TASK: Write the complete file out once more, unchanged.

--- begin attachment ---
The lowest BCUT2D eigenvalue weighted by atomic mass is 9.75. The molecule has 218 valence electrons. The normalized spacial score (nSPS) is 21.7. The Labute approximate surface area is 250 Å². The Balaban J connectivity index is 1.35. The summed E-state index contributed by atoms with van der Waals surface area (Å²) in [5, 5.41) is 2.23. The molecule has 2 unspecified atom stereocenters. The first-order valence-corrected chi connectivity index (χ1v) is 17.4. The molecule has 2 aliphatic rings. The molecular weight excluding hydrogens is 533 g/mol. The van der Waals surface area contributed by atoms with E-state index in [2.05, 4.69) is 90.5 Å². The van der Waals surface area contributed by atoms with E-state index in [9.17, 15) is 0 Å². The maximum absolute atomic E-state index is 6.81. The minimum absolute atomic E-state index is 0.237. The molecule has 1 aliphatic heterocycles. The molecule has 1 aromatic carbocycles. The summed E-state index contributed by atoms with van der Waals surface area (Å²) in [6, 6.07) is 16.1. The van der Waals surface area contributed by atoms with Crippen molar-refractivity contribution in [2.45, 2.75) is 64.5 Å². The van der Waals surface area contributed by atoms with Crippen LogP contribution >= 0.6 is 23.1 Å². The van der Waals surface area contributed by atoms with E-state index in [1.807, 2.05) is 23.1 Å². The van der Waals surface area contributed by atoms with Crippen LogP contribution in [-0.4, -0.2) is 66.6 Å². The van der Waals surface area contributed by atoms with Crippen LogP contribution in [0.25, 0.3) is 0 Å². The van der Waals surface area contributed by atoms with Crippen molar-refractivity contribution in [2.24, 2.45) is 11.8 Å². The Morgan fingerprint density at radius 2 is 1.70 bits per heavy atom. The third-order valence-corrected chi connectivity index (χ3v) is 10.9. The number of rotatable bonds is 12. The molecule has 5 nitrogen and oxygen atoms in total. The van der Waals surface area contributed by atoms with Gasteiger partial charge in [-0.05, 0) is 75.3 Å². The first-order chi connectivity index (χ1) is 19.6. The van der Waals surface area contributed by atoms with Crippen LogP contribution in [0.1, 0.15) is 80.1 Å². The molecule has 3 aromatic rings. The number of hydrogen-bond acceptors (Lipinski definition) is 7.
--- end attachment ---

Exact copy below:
The lowest BCUT2D eigenvalue weighted by atomic mass is 9.75. The molecule has 218 valence electrons. The normalized spacial score (nSPS) is 21.7. The Labute approximate surface area is 250 Å². The Balaban J connectivity index is 1.35. The summed E-state index contributed by atoms with van der Waals surface area (Å²) in [5, 5.41) is 2.23. The molecule has 2 unspecified atom stereocenters. The first-order valence-corrected chi connectivity index (χ1v) is 17.4. The molecule has 2 aliphatic rings. The molecular weight excluding hydrogens is 533 g/mol. The van der Waals surface area contributed by atoms with E-state index in [2.05, 4.69) is 90.5 Å². The van der Waals surface area contributed by atoms with E-state index in [9.17, 15) is 0 Å². The maximum absolute atomic E-state index is 6.81. The minimum absolute atomic E-state index is 0.237. The molecule has 1 aliphatic heterocycles. The molecule has 1 aromatic carbocycles. The summed E-state index contributed by atoms with van der Waals surface area (Å²) in [6, 6.07) is 16.1. The van der Waals surface area contributed by atoms with Crippen molar-refractivity contribution in [2.45, 2.75) is 64.5 Å². The van der Waals surface area contributed by atoms with Crippen LogP contribution >= 0.6 is 23.1 Å². The van der Waals surface area contributed by atoms with E-state index in [1.807, 2.05) is 23.1 Å². The van der Waals surface area contributed by atoms with Crippen LogP contribution in [-0.4, -0.2) is 66.6 Å². The van der Waals surface area contributed by atoms with Crippen LogP contribution in [0.25, 0.3) is 0 Å². The van der Waals surface area contributed by atoms with Crippen molar-refractivity contribution in [2.24, 2.45) is 11.8 Å². The Morgan fingerprint density at radius 2 is 1.70 bits per heavy atom. The third-order valence-corrected chi connectivity index (χ3v) is 10.9. The number of rotatable bonds is 12. The molecule has 5 nitrogen and oxygen atoms in total. The van der Waals surface area contributed by atoms with Gasteiger partial charge in [-0.05, 0) is 75.3 Å². The first-order chi connectivity index (χ1) is 19.6. The van der Waals surface area contributed by atoms with Crippen LogP contribution in [0.1, 0.15) is 80.1 Å². The molecule has 3 aromatic rings. The number of hydrogen-bond acceptors (Lipinski definition) is 7.